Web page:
Graduation Year


Document Type




Degree Name

Master of Science (M.S.)

Degree Granting Department

Marine Science

Major Professor

Joan B. Rose, Ph.D.

Committee Member

Valerie J. Harwood, Ph.D.

Committee Member

John T. Lisle, Ph.D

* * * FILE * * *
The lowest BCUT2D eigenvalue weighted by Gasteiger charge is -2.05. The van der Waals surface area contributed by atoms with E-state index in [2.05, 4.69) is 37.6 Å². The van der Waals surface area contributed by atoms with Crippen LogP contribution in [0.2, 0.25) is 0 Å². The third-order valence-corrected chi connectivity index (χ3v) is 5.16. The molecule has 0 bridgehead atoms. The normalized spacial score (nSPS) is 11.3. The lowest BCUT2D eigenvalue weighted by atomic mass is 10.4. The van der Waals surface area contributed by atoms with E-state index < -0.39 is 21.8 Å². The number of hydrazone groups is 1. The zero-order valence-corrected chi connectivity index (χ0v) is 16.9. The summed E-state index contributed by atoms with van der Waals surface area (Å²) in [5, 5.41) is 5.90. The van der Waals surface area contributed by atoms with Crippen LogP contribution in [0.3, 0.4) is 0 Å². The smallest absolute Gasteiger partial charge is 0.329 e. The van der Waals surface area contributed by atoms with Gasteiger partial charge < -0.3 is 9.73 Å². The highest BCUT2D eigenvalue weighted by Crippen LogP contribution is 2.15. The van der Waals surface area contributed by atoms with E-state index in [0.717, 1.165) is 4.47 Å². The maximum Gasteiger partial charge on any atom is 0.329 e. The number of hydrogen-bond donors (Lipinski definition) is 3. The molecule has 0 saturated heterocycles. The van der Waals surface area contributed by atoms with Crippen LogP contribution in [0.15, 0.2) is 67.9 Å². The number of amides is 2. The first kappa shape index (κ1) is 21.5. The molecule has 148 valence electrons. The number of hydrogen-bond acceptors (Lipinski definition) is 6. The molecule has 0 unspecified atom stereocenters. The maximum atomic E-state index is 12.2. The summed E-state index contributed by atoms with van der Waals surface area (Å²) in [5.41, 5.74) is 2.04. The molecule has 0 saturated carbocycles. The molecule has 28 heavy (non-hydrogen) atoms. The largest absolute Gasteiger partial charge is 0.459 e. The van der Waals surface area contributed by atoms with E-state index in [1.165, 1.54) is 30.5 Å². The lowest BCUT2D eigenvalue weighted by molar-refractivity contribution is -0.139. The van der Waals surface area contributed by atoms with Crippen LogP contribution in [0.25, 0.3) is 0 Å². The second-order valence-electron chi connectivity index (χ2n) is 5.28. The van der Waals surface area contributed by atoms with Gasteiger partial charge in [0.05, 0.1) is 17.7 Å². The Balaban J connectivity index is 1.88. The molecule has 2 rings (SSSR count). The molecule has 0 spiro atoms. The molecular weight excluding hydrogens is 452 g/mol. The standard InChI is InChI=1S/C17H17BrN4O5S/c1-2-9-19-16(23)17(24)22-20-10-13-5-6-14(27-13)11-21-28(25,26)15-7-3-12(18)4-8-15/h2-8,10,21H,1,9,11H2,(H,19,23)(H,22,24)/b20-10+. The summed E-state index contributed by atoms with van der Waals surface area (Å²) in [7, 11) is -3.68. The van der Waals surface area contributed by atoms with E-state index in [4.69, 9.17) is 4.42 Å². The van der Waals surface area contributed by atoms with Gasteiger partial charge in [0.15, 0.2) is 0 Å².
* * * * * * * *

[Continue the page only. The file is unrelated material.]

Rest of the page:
An Escherichia coli ribotype profile library was created for the Tampa Bay watershed for application to bacterial source tracking of human or non-human fecal contamination to the bay and surrounding rivers. Bacterial source tracking uses a variety of methods to identify the source of fecal contamination, not just the quantity of the indicator bacteria present, allowing implementation of effective management practices. The 700 confirmed E. coli isolate library was equally distributed among four sources: human, bird, dog and cow. The library was tested for applicability for source tracking within the Tampa Bay watershed. The DuPont Qualicon RiboPrinter® Microbial Characterization System, a fully automated ribotyping instrument, was used to generate this library. The ribotype patterns were analyzed by software packages from the RiboPrinter® and BioNumerics®. Proficiency isolates were used to test the accuracy of the library. The RiboPrinter® defined 166 ribogroups, whereas, BioNumerics® defined 234 ribogroups for the same isolates. While the numbers of ribogroups differed, percent classifications in the four source categories were similar when normalized data were compared between software packages. The RiboPrinter® found dog, bird, and cow isolates represented in 34, 38, 29 and 31% of the ribogroups, respectively. BioNumerics® found dog isolates, bird, human and cow isolates in 32, 35, 31 and 30% of the ribogroups, respectively. The RiboPrinter® and BioNumerics® software respectively assigned 58% and 32%, of the proficiency isolates to their correct source categories. The average rate of correct classification, as determined using BioNumerics® and Jackknife analysis, ranged from 72.57% for human isolates to 77.14% for cow isolates. Conversely, the individual holdout analyses showed low rates of correct classification, with most individuals less than 50% correctly classified, of individuals (a single sample containing multiple isolates). The individual holdout analyses and the proficiency isolate data indicate low correct classification rates(less than 60%), suggesting, the results of the Jackknife analysis over-estimates the rates of correct classification. Currently, this library does not offer the discrimination needed for most bacterial source tracking applications and a large library containing the diversity of isolates will be needed. The 700 isolates and the ribogroups that they form provide foundation for future work.